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Growing the gables

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Shoppes at Blue Gables nearly full

By Ashley Sutter

Located along the flowing business traffic on Main Street sits a building flushed with potential, but like many years before, The Shoppes at Blue Gables often passes our peripheral, rarely catching our gaze.

Renovations, new landscaping and paint jobs have certainly turned the once haggard apartment complex into a rejuvenated open market with artisans and small storefronts, but as the stores fill to near capacity, there is still one portion of the city’s dream that is unfulfilled lacking: the public’s attention. 

Mary Yaeger and Mari Mujica, working at Dogwood Art Gallery, a storefront formed by members of the Shelby Regional Arts Council, said they have been in operation since January but people are just starting to figure out where they are.

Located in a quaint suite unit within the Shoppes at Blue Gables, their artwork adorned just about every inch of the room, from jewelry on a table, to canvases on the wall.  A handful of visitors stopped in Wednesday, perusing the art, gifts and other goods for sale. Yaeger noted that while the artwork in the room is available for purchase, the space is often used for demonstrations and events.

So far, she said, things are going well, but they know as more and more discover the shops beneath the historic the gables, business will be booming.

Of the 11 rentable spaces, 9 are occupied Shelby Preservation Group president Kerry Magansaid. “We have all of ours committed except for two of our suites,” he said, adding that he is confident the facility will be at full-leasing capacity by the end of the year.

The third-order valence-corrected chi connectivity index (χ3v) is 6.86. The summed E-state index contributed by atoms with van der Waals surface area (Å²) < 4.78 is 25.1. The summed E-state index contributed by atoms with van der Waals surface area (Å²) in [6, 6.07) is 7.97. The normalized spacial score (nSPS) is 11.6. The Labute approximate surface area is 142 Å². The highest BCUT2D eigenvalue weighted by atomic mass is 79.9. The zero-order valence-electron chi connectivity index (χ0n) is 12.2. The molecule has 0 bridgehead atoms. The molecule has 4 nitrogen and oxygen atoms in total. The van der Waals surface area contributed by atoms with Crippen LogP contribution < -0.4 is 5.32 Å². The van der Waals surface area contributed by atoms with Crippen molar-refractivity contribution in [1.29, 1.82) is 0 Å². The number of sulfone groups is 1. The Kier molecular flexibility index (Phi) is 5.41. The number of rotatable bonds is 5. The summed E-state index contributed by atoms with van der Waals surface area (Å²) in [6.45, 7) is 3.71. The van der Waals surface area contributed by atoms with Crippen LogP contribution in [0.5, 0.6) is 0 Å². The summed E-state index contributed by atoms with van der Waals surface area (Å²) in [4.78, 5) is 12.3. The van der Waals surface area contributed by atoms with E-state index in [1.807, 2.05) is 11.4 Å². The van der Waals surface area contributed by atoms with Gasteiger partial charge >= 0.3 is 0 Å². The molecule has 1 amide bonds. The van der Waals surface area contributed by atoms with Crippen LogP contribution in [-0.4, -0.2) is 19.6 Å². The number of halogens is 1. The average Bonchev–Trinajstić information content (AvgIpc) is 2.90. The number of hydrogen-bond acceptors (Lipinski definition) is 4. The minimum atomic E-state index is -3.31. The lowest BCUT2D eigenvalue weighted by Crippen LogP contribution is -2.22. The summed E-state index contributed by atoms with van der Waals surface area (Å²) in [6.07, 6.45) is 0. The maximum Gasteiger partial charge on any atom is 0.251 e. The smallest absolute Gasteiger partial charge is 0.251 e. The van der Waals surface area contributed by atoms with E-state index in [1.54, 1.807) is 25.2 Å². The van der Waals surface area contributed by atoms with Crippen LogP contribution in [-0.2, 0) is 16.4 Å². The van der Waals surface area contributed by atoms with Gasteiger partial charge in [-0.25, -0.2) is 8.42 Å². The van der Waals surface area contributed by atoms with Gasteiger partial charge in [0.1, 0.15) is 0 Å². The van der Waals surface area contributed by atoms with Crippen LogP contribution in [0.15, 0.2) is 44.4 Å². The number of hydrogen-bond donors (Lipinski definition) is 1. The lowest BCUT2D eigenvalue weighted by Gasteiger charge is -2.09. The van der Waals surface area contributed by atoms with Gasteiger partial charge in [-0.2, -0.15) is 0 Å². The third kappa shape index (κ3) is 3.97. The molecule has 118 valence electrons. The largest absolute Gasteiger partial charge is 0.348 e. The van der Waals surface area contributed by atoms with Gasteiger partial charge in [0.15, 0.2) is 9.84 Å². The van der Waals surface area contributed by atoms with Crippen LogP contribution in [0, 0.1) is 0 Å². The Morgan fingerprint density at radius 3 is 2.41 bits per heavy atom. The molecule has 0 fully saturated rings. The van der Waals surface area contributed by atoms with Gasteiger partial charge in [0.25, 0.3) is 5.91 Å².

In addition to Dogwood Art Gallery, some of the newest tenants include: Sunfish Massage, a therapeutic massage center; Rustic Creations, a repurposed small furniture store set to open next month; La Modista Tailoring and Alterations; Penelope’s Pottery Painting; and ZayPres Old Time Candy, which will host a grand opening event Aug. 19.

The new tents join some Gogh Crazy, Parkside Realty and Commonwealth Capital, leaving just two suites available for rent.

Magan said some potential leases have their eyes set on those spaces but have yet to officially commit.

For those who are a bit hesitant in making that leap, Magan noted that the commission is willing to offer incentives for those needing help getting up and running.

Once the dust has finally settled on the front buildings, Magan admitted they are ready to take a slight rest before addressing the back building.

Magan said they are not yet sure what their plan of action will be, but they hope someone will step up with an idea.

“We have had some interest in the rear building and are looking for some major funding for a good part of it,” he said.

But as for the lower section, he said the books are starting to show an upswing “We’re collecting rents and are starting to see some light of day in our finances and we’re starting to feel pretty good.”